I’m working on an interesting little project at work right now. We use SharePoint to facilitate some workflow around our sales orders and purchase orders. But there’s currently no link between AX and SharePoint, so the sales and purchasing reps have to copy & paste information from AX to SharePoint forms. Not a huge deal, but a bit of a waste of time for everyone. So the idea was to add buttons to various forms in AX that would open a new SharePoint form, with certain fields pre-populated. I might write up some stuff on the SharePoint side of this later, but this post is going to be about the AX side.
The first (obvious) idea was just to launch an URL in the default web browser. And that works fine. Except that everyone is accessing AX through terminal servers. And, while IE is installed on those servers, the internet connection on those servers isn’t filtered the same way it is on end-user machines. So clever users could launch IE from AX, then navigate to restricted sites and possibly infect the terminal servers with malware. Which would be very bad.
My first thought was that there ought to be a way to launch IE on the end-user’s actual PC from the terminal server, but if there’s a way to do that, I can’t figure it out. (And it makes sense that there isn’t, really.) So my next thought was to launch the SharePoint site in a web browser control hosted in an AX form, with no address bar and no way to navigate away from that SharePoint site. Simple enough, right?
After a bit of web searching, I found this article on hosting an instance of System.Windows.Forms.WebBrowser in an AX form. I got pretty far with that, including preventing new windows from opening (which would allow them to break out of the control and into IE), and also preventing them from following links to other sites. But there was one key issue I couldn’t get past: the tab key and control keys wouldn’t work in the control. So the user wouldn’t be able to tab from field to field, or copy & paste information with Ctrl-C and Ctrl-V. I found a few references to this issue on StackOverflow and elsewhere, but no solutions that would have worked easily in Dynamics AX. (They mostly relied on doing things that would work in a real Window Forms app, in C++ or C#, but that I wasn’t going to be able to do in AX.)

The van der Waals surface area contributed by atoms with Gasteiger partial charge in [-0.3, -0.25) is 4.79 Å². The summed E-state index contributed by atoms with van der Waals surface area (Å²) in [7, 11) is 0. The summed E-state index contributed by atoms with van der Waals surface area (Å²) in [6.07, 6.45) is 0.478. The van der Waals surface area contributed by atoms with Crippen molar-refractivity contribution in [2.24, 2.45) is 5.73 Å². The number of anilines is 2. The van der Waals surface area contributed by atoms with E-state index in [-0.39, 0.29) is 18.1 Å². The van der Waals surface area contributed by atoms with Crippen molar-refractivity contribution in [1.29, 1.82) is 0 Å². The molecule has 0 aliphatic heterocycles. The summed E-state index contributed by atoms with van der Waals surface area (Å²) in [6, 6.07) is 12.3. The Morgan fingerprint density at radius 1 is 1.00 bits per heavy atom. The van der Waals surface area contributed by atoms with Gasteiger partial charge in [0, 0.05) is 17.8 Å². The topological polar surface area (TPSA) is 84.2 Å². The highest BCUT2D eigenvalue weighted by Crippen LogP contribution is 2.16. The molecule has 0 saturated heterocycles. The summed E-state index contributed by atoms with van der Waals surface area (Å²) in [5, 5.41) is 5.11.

So I punted on that, and decided to try just adding the ActiveX web browser control to the form. I’d never actually added an ActiveX control to a form; there’s a good overview about how to do that here. The most important thing I picked up from that is the “ActiveX Explorer” function that can be accessed form the context menu after you add an ActiveX control to a form. That’s how you hook into control events.
I managed to do everything I needed with the control:
- Prevent navigation outside the SharePoint site, which I can do by setting a cancel flag in the BeforeNavigate2 event handler.
- Prevent opening new windows, which I can do by setting a cancel flag in the NewWindow2 event handler.
And it handles the tab key and control keys normally, without any workarounds.
So that’s about it. ActiveX is a twenty-year-old technology, but it still works. As much as I would have liked to do something fancier, I can’t complain!